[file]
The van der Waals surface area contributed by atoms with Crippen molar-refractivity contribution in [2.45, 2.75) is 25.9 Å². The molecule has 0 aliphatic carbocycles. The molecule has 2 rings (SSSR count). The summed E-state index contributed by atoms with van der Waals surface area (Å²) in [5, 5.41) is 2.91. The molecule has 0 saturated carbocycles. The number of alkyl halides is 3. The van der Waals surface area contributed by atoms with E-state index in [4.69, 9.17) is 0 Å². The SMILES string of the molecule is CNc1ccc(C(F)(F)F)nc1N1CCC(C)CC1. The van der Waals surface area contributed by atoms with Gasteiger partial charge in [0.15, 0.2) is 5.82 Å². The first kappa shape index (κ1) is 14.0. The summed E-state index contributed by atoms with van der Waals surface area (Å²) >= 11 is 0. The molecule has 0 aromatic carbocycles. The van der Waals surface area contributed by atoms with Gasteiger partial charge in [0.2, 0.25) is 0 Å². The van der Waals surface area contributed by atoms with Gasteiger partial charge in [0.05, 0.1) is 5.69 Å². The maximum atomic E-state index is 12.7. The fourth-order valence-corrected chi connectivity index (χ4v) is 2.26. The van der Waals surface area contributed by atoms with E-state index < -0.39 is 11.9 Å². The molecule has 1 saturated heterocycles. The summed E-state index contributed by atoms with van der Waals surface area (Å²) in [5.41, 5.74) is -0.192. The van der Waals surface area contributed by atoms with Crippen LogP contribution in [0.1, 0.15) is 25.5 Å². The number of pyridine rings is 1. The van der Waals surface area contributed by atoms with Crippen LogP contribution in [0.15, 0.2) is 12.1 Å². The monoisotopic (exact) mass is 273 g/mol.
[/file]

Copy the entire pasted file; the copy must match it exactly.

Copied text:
The van der Waals surface area contributed by atoms with Crippen molar-refractivity contribution in [2.45, 2.75) is 25.9 Å². The molecule has 0 aliphatic carbocycles. The molecule has 2 rings (SSSR count). The summed E-state index contributed by atoms with van der Waals surface area (Å²) in [5, 5.41) is 2.91. The molecule has 0 saturated carbocycles. The number of alkyl halides is 3. The van der Waals surface area contributed by atoms with E-state index in [4.69, 9.17) is 0 Å². The SMILES string of the molecule is CNc1ccc(C(F)(F)F)nc1N1CCC(C)CC1. The van der Waals surface area contributed by atoms with Gasteiger partial charge in [0.15, 0.2) is 5.82 Å². The first kappa shape index (κ1) is 14.0. The summed E-state index contributed by atoms with van der Waals surface area (Å²) >= 11 is 0. The molecule has 0 aromatic carbocycles. The van der Waals surface area contributed by atoms with Gasteiger partial charge in [0.2, 0.25) is 0 Å². The van der Waals surface area contributed by atoms with Gasteiger partial charge in [0.05, 0.1) is 5.69 Å². The maximum atomic E-state index is 12.7. The fourth-order valence-corrected chi connectivity index (χ4v) is 2.26. The van der Waals surface area contributed by atoms with E-state index < -0.39 is 11.9 Å². The molecule has 1 saturated heterocycles. The summed E-state index contributed by atoms with van der Waals surface area (Å²) in [5.41, 5.74) is -0.192. The van der Waals surface area contributed by atoms with Crippen LogP contribution in [0.1, 0.15) is 25.5 Å². The number of pyridine rings is 1. The van der Waals surface area contributed by atoms with Crippen LogP contribution in [0.15, 0.2) is 12.1 Å². The monoisotopic (exact) mass is 273 g/mol.